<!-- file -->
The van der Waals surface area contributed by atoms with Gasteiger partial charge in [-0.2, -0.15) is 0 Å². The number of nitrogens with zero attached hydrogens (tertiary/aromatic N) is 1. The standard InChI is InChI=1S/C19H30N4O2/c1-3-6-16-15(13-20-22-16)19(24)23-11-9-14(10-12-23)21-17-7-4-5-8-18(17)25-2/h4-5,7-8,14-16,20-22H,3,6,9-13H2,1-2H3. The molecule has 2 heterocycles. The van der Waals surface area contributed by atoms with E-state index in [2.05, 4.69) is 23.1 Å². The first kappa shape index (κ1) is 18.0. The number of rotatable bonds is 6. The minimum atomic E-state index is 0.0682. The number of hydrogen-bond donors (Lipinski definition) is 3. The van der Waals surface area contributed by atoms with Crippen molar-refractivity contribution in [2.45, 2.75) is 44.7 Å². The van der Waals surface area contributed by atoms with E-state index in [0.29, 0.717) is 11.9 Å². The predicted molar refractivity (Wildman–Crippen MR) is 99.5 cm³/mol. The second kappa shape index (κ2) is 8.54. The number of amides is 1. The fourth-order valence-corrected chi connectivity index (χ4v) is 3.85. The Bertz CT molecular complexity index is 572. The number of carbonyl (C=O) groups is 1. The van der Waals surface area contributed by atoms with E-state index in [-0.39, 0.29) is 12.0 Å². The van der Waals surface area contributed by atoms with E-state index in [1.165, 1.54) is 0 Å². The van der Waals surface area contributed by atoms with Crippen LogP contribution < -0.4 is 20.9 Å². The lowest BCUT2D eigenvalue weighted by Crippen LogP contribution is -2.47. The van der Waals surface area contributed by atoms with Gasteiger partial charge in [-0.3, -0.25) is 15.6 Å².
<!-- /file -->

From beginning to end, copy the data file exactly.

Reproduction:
The van der Waals surface area contributed by atoms with Gasteiger partial charge in [-0.2, -0.15) is 0 Å². The number of nitrogens with zero attached hydrogens (tertiary/aromatic N) is 1. The standard InChI is InChI=1S/C19H30N4O2/c1-3-6-16-15(13-20-22-16)19(24)23-11-9-14(10-12-23)21-17-7-4-5-8-18(17)25-2/h4-5,7-8,14-16,20-22H,3,6,9-13H2,1-2H3. The molecule has 2 heterocycles. The van der Waals surface area contributed by atoms with E-state index in [2.05, 4.69) is 23.1 Å². The first kappa shape index (κ1) is 18.0. The number of rotatable bonds is 6. The minimum atomic E-state index is 0.0682. The number of hydrogen-bond donors (Lipinski definition) is 3. The van der Waals surface area contributed by atoms with Crippen molar-refractivity contribution in [2.45, 2.75) is 44.7 Å². The van der Waals surface area contributed by atoms with E-state index in [0.29, 0.717) is 11.9 Å². The predicted molar refractivity (Wildman–Crippen MR) is 99.5 cm³/mol. The second kappa shape index (κ2) is 8.54. The number of amides is 1. The fourth-order valence-corrected chi connectivity index (χ4v) is 3.85. The Bertz CT molecular complexity index is 572. The number of carbonyl (C=O) groups is 1. The van der Waals surface area contributed by atoms with E-state index in [-0.39, 0.29) is 12.0 Å². The van der Waals surface area contributed by atoms with E-state index in [1.165, 1.54) is 0 Å². The van der Waals surface area contributed by atoms with Crippen LogP contribution < -0.4 is 20.9 Å². The lowest BCUT2D eigenvalue weighted by Crippen LogP contribution is -2.47. The van der Waals surface area contributed by atoms with Gasteiger partial charge in [-0.3, -0.25) is 15.6 Å².